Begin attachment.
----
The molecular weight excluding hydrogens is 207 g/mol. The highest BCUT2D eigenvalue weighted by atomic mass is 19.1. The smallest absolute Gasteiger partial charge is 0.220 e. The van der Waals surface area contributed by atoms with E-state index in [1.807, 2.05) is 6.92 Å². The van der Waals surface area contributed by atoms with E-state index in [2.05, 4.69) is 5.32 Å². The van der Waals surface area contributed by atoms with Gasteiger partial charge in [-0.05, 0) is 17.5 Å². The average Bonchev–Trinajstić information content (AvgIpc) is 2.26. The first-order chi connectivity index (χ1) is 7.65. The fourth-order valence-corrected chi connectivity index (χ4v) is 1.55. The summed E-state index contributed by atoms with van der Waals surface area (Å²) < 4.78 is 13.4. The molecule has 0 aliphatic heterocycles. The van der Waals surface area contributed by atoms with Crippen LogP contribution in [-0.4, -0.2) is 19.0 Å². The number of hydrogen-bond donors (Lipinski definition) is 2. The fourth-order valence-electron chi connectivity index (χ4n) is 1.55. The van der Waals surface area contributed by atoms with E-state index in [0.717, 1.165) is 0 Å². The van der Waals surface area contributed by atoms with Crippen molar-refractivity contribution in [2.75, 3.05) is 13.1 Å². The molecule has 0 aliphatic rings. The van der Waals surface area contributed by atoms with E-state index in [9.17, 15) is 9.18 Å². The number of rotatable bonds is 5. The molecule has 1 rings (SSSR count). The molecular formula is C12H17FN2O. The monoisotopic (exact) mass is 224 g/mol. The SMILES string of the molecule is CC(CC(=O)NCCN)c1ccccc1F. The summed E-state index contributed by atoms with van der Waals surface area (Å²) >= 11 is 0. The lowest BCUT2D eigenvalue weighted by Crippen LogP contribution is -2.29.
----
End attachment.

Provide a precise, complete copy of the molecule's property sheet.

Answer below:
The molecular weight excluding hydrogens is 207 g/mol. The highest BCUT2D eigenvalue weighted by atomic mass is 19.1. The smallest absolute Gasteiger partial charge is 0.220 e. The van der Waals surface area contributed by atoms with E-state index in [1.807, 2.05) is 6.92 Å². The van der Waals surface area contributed by atoms with E-state index in [2.05, 4.69) is 5.32 Å². The van der Waals surface area contributed by atoms with Gasteiger partial charge in [-0.05, 0) is 17.5 Å². The average Bonchev–Trinajstić information content (AvgIpc) is 2.26. The first-order chi connectivity index (χ1) is 7.65. The fourth-order valence-corrected chi connectivity index (χ4v) is 1.55. The summed E-state index contributed by atoms with van der Waals surface area (Å²) < 4.78 is 13.4. The molecule has 0 aliphatic heterocycles. The van der Waals surface area contributed by atoms with Crippen LogP contribution in [-0.4, -0.2) is 19.0 Å². The number of hydrogen-bond donors (Lipinski definition) is 2. The fourth-order valence-electron chi connectivity index (χ4n) is 1.55. The van der Waals surface area contributed by atoms with E-state index in [0.717, 1.165) is 0 Å². The van der Waals surface area contributed by atoms with Crippen molar-refractivity contribution in [2.75, 3.05) is 13.1 Å². The molecule has 0 aliphatic rings. The van der Waals surface area contributed by atoms with E-state index in [9.17, 15) is 9.18 Å². The number of rotatable bonds is 5. The molecule has 1 rings (SSSR count). The molecular formula is C12H17FN2O. The monoisotopic (exact) mass is 224 g/mol. The SMILES string of the molecule is CC(CC(=O)NCCN)c1ccccc1F. The summed E-state index contributed by atoms with van der Waals surface area (Å²) >= 11 is 0. The lowest BCUT2D eigenvalue weighted by Crippen LogP contribution is -2.29.